A state program will begin offering instruction on properly installing child safety seats via video chat, potentially reaching parents who can't get to an inspection event. The program will begin April 30 as a pilot. Parents can sign up for a free Skype account and make an appointment for a chat by calling 1-800-370-SEAT. The parents will also have to complete a participant confirmation form. The parents, sitting in view of their car seat with their smart phone or laptop, will get a call.
FEATURES
October 23, 1990
The manufacturer of Evenflo child safety seats is recalling the buckle assembly on more than 3 million seats because it doesn't meet government safety standards. "At times the buckle can look buckled and feel buckled even when it is not completely latched," said Jerry Curry, administrator of the National Highway Traffic Safety Administration. If the buckle is not latched, it can release during a crash. The seats, manufactured between April 15, 1985, and April 22, 1990, have black buckle housings and red push-button releases.
NEWS
BY A SUN STAFF WRITER | February 6, 2001
Maryland State Police announced yesterday that the agency will lend child-safety seats to motorists at its 23 barracks and Pikesville headquarters, beginning Sunday. Under a program funded by a $40,000 grant from the National Highway Traffic Safety Administration, state police purchased 154 safety seats and will have about five at each of the barracks, said Lt. Col. William Arrington. State police are also setting up "fitting stations" at each barracks, where troopers will inspect safety seats and help drivers install them, Arrington said.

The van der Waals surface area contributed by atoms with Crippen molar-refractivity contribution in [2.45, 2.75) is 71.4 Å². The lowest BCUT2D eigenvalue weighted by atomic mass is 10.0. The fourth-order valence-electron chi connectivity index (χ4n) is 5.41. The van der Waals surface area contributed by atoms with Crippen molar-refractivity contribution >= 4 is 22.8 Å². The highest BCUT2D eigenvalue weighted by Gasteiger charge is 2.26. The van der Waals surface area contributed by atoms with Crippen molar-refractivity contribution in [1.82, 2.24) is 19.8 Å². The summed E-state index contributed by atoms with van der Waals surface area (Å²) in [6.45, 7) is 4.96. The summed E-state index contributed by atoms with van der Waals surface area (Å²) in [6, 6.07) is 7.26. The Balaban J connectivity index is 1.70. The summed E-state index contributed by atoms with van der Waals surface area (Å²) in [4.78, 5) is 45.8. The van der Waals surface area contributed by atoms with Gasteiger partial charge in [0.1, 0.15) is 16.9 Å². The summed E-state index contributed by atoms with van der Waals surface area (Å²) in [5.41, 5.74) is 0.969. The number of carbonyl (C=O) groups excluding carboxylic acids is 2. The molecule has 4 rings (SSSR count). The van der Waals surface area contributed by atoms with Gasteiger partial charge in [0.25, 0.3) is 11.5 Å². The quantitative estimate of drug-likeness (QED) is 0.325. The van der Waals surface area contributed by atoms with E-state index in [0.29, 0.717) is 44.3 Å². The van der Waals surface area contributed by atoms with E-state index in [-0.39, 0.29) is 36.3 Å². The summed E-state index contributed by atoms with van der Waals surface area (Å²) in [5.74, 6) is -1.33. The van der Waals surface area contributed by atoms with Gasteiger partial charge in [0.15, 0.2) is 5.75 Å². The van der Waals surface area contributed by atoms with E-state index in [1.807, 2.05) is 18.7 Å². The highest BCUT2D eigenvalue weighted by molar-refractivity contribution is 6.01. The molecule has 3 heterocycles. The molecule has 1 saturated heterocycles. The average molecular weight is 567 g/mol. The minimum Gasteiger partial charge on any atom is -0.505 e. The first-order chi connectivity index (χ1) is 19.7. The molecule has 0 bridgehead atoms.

NEWS
By Mike Burns | February 23, 1997
THE WHITE HOUSE flack played it for laughs before the White House press corps, a calculated soft sell for an increasingly hard customer."You never know how to get the little thingy in through the back and get it stuck into the little dealy that goes in the side," press secretary Mike McCurry explained about the trouble with installing child safety seats. He started the audience laughing."You never know whether it's plugged in or not, and then your child goes flying over when you are turning too fast to the right," he continued.